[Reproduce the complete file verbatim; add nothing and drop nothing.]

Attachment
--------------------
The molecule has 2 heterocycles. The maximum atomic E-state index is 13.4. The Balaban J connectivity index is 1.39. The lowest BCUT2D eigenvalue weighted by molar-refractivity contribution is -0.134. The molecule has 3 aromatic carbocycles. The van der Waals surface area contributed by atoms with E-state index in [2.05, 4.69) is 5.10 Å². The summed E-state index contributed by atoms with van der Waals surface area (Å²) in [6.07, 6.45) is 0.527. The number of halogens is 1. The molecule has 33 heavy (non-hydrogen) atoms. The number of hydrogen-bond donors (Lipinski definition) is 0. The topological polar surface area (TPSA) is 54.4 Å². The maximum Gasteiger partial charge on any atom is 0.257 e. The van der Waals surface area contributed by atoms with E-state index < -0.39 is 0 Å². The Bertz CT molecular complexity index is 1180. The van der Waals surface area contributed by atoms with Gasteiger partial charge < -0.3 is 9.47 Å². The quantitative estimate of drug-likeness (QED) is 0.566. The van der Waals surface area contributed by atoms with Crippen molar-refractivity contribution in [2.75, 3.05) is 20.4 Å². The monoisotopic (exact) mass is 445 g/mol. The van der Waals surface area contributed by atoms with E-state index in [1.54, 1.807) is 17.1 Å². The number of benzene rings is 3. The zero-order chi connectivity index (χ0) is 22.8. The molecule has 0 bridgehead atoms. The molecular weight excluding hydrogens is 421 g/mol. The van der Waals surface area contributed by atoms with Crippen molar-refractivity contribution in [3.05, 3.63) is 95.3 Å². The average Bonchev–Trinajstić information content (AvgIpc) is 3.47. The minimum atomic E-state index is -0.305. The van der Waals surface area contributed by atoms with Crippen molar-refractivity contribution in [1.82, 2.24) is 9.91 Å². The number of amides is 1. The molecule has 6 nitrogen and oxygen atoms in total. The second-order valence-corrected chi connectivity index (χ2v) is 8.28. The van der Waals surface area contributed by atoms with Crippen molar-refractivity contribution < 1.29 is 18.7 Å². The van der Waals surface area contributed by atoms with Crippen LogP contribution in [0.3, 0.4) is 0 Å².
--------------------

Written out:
The molecule has 2 heterocycles. The maximum atomic E-state index is 13.4. The Balaban J connectivity index is 1.39. The lowest BCUT2D eigenvalue weighted by molar-refractivity contribution is -0.134. The molecule has 3 aromatic carbocycles. The van der Waals surface area contributed by atoms with E-state index in [2.05, 4.69) is 5.10 Å². The summed E-state index contributed by atoms with van der Waals surface area (Å²) in [6.07, 6.45) is 0.527. The number of halogens is 1. The molecule has 33 heavy (non-hydrogen) atoms. The number of hydrogen-bond donors (Lipinski definition) is 0. The topological polar surface area (TPSA) is 54.4 Å². The maximum Gasteiger partial charge on any atom is 0.257 e. The van der Waals surface area contributed by atoms with E-state index < -0.39 is 0 Å². The Bertz CT molecular complexity index is 1180. The van der Waals surface area contributed by atoms with Gasteiger partial charge < -0.3 is 9.47 Å². The quantitative estimate of drug-likeness (QED) is 0.566. The van der Waals surface area contributed by atoms with Crippen molar-refractivity contribution in [2.75, 3.05) is 20.4 Å². The monoisotopic (exact) mass is 445 g/mol. The van der Waals surface area contributed by atoms with E-state index in [1.54, 1.807) is 17.1 Å². The number of benzene rings is 3. The zero-order chi connectivity index (χ0) is 22.8. The molecule has 0 bridgehead atoms. The molecular weight excluding hydrogens is 421 g/mol. The van der Waals surface area contributed by atoms with Crippen molar-refractivity contribution in [3.05, 3.63) is 95.3 Å². The average Bonchev–Trinajstić information content (AvgIpc) is 3.47. The minimum atomic E-state index is -0.305. The van der Waals surface area contributed by atoms with Crippen molar-refractivity contribution in [1.82, 2.24) is 9.91 Å². The number of amides is 1. The molecule has 6 nitrogen and oxygen atoms in total. The second-order valence-corrected chi connectivity index (χ2v) is 8.28. The van der Waals surface area contributed by atoms with Crippen molar-refractivity contribution < 1.29 is 18.7 Å². The van der Waals surface area contributed by atoms with Crippen LogP contribution in [0.3, 0.4) is 0 Å².